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Jazz Legend Retires His Reeds

Artie Shaw, 93, gives two of his clarinets to the Smithsonian and is awarded a medal for his contributions to music.

August 29, 2003|Brenda Loree | Special to The Times

The Swing King was still a young man when he retired in 1954.

On Thursday, legendary band leader Artie Shaw, now 93, retired two of his beloved clarinets, giving them to the Smithsonian's National Museum of American History.

During a ceremony in Westlake ViIlage near his home, the wheelchair-bound Shaw was presented with the James Smithson Bicentennial Medal for his contributions to music.

"Many of us think Artie Shaw was the most accomplished and innovative of all jazz musicians," John Hasse, curator of American music at the Smithsonian, said as he handed the award to the famed clarinetist.

For The Record
Los Angeles Times Saturday August 30, 2003 Home Edition Main News Part A Page 2 National Desk 2 inches; 70 words Type of Material: Correction
Artie Shaw -- An article about former bandleader Artie Shaw that ran in some editions of Friday's California section misquoted John Hasse, curator of American music at the Smithsonian's National Museum of American History, when he said that many believed Shaw "was among the most accomplished and innovative of all jazz musicians." Hasse actually said many believed that Shaw "was among the most accomplished and innovative of all jazz clarinetists."

Outfitted in a black print shirt and a baseball cap, Shaw, best known for his recording of "Begin the Beguine" in 1938, was jaunty as ever as he addressed the audience.

"People ask, 'What's the difference between Benny Goodman and me?' Well, I'm alive," Shaw quipped.

One of the two clarinets he donated to the museum was the one he played when recording "Beguine," which sold more than 1 million copies. Asked what was so special about the instrument, Shaw was quick to respond, "It's not the clarinet, it's me."

In fact, the alto saxophone, not the clarinet, was his first instrument. Shaw explained why he made the switch: "I was playing and recording in studios around New York -- we had to run from program to program -- and I was always having to run around with my sax, and, well, the clarinet weighs less."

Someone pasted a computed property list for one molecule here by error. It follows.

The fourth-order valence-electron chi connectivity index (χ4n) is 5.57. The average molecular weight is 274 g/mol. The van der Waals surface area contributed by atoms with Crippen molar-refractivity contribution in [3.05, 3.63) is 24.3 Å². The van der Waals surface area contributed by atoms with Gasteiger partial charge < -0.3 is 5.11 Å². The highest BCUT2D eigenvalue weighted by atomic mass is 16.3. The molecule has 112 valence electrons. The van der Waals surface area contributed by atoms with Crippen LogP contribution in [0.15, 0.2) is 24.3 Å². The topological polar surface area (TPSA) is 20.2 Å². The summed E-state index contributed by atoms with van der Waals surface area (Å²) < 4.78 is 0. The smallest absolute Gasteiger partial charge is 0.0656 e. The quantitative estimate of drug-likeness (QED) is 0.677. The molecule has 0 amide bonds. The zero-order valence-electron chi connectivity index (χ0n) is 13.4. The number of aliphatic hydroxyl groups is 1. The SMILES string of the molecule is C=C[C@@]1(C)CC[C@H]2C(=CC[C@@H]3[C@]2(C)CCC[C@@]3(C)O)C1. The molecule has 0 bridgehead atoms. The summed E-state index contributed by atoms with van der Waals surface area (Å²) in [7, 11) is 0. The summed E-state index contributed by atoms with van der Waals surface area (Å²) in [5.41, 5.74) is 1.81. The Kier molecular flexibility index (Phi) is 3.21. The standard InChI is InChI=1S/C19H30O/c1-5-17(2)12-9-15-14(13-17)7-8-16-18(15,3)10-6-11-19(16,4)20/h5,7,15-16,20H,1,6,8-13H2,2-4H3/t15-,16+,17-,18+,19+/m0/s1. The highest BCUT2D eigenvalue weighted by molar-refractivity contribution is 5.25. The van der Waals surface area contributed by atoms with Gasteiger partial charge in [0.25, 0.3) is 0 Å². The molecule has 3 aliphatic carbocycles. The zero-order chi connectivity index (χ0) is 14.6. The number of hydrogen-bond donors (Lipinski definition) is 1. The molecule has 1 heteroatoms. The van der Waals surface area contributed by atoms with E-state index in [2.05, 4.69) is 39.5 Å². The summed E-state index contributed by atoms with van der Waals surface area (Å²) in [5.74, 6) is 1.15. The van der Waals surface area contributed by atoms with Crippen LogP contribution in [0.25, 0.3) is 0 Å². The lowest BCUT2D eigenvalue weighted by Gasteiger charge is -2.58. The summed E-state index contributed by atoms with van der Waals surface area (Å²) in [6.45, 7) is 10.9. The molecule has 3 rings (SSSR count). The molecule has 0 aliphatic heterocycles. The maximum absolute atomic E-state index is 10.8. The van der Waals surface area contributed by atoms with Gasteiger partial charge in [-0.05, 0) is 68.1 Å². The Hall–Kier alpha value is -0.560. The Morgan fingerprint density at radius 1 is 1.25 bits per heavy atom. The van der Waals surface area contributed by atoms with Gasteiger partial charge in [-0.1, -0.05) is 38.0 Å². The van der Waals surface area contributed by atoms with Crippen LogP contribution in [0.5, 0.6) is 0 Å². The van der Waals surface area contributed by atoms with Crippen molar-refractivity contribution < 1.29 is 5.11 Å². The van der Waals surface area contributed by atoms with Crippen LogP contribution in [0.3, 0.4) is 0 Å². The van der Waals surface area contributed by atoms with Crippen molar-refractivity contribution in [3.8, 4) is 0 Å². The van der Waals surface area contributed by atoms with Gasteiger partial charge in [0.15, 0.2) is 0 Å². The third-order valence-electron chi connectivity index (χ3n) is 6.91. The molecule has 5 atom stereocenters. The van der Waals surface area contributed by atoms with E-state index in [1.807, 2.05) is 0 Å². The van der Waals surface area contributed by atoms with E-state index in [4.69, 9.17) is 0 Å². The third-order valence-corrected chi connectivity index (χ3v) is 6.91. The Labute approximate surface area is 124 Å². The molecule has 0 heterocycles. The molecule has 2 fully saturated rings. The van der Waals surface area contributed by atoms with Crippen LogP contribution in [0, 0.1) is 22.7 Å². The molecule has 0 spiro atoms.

As a teenager, Shaw listened to Louis Armstrong recordings and other "race" records, as recordings by black musicians were called at the time. In the 1930s, he began paying more attention to classical composers such as Stravinski, Bartok and Ravel.

He responded by putting together a small but unusual group of musicians that combined jazz instruments with a string quartet. Although some critics loved the results, swing jazz was what the public wanted to hear.

During the '30s, Shaw and his swing bands hit their stride, rivaling Goodman's bands for their vigorous playing and breathtaking solos. He climbed the charts with recordings of "Stardust," "Frenesi" and "Moonglow." He was also one the first white band leaders to hire a black vocalist -- Billie Holiday.

So popular was his music that on the eve of World War II, Time magazine declared that to the Germans, the United States meant "skyscrapers, Clark Gable and Artie Shaw."

But it was that very fame that drove him from performing in 1954 at the age of 44. Disgusted with the exploits of the McCarthy era, Shaw eventually left for Europe.

"I could no longer stand the fulminating of that man, so I went to Spain," he said. "Five years later, someone told me, 'It's better now,' so I came home, and the first thing I heard was Lawrence Welk on TV." Over the years, Shaw has devoted much of his time to reading -- his personal library includes 15,000 volumes -- and a writing career, which has included several novels, short stories and a semiautobiographical work entitled "The Trouble with Cinderella."

The Thousand Oaks resident is working on an autobiographical novel that he calls "The Education of Albie Snow." In recent years, he has also helped compile a five-CD boxed set of selected pieces from his musical career.

His hearing nearly gone now, Shaw said he couldn't enjoy listening to music these days. But he reminded the audience Thursday that while he retired from performing nearly 50 years ago, he never really retired.

"This ceremony is a crowning thing," he said. "But I've still got things to do."

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